There are few places in the United States that have been affected by foreclosures like Martinsburg and the Eastern Panhandle of West Virginia. As a bankruptcy lawyer, I’ve met with many clients who were on the verge of losing their homes. Thankfully, I’ve been able to help many of them.
Like all collection actions, a foreclosure must be stopped when a bankruptcy has been filed. Upon filing a bankruptcy, a consumer is automatically protected from any attempts by a creditor to collect a debt. This protection is called the “Automatic Stay” and it is one the most beneficial aspects of filing a bankruptcy. It is designed to give you a “time out” from debt collectors and to allow you to figure out the best way for dealing with your debts.
In West Virginia, foreclosures sales are conducted by a trustee. The trustee is usually an attorney who has been appointed by the bank to sell the property to the highest bidder. Consumers are required to be notified of the sale and the trustee is required to publish the sale date and time in the local newspaper. These sales usually take place on the steps of the courthouse.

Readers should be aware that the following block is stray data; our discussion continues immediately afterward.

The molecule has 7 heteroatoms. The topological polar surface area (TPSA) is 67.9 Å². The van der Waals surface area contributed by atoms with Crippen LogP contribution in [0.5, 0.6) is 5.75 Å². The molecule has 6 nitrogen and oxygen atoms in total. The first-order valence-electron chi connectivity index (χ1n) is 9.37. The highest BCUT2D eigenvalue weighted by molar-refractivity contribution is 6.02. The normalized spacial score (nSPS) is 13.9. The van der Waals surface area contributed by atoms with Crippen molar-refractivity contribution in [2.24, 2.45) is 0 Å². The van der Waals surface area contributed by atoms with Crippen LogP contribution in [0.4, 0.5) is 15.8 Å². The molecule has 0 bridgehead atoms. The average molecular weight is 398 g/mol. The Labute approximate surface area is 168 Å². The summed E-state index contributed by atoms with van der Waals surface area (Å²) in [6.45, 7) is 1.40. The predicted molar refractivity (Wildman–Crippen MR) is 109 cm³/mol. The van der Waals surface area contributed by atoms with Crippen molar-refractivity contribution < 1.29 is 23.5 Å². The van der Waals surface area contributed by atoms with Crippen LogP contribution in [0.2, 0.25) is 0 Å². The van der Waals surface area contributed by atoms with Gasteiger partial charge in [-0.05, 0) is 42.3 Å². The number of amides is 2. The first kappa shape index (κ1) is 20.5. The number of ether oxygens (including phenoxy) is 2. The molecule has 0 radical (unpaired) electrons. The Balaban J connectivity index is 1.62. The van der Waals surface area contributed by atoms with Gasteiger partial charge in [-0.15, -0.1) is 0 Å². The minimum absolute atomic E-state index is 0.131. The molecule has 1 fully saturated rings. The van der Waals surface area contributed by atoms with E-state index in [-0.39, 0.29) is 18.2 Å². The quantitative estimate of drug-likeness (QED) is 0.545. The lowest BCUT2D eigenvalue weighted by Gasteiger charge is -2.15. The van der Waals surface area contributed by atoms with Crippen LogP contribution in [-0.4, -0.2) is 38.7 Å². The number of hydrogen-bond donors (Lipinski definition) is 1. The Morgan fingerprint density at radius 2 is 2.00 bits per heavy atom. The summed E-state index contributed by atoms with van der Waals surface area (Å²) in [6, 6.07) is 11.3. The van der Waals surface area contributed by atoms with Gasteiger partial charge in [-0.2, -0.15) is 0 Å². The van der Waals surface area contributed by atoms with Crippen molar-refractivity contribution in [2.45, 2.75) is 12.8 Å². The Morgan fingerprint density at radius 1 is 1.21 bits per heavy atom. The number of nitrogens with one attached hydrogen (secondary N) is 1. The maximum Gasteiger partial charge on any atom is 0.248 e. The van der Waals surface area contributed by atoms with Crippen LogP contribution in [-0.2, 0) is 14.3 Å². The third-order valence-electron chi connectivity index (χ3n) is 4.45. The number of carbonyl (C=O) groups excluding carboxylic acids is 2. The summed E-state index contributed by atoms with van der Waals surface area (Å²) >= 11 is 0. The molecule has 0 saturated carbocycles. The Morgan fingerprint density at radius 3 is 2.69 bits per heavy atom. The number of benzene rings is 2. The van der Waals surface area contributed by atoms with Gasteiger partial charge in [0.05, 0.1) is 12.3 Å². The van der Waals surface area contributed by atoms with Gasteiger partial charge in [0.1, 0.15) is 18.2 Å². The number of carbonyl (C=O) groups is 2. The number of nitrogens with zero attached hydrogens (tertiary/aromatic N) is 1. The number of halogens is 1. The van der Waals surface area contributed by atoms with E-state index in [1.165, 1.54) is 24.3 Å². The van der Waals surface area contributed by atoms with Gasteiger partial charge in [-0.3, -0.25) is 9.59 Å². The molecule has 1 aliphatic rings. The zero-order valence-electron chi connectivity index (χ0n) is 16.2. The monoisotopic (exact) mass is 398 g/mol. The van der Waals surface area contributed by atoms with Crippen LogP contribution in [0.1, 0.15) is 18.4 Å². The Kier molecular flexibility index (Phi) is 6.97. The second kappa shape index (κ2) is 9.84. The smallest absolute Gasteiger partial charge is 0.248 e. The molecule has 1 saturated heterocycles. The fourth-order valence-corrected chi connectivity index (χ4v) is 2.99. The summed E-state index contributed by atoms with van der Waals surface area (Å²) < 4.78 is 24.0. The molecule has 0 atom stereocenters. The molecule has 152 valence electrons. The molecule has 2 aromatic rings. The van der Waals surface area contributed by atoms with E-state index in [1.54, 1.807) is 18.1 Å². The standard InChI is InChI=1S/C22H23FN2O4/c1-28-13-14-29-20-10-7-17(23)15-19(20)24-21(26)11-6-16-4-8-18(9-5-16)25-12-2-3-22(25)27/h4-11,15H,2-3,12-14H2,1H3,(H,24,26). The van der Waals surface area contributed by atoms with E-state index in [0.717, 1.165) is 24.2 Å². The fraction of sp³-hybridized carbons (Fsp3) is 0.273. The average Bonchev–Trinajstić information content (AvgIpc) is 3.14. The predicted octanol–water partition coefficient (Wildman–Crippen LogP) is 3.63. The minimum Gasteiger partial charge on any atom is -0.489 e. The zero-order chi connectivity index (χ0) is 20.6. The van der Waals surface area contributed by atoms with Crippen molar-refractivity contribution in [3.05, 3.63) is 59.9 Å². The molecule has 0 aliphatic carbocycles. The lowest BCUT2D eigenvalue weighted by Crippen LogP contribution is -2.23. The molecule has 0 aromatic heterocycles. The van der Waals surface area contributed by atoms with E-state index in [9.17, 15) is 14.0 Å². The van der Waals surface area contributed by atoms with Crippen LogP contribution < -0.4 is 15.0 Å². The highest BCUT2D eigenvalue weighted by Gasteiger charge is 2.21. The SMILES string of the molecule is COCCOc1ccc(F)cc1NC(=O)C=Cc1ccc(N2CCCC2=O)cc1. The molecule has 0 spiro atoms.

If you are trying to save your home from foreclosure or if you need more time to determine if keeping your home is feasible, then you can file a bankruptcy to stop the sale.
However, for the sake of your lawyer and your own stress level don’t wait until the last minute to call for help with a foreclosure. Even if you don’t end up needing to file bankruptcy, it’s always best to know your options ahead of time and plan accordingly. At Hinkle Law our consultations are always free so there is no risk in finding out your options.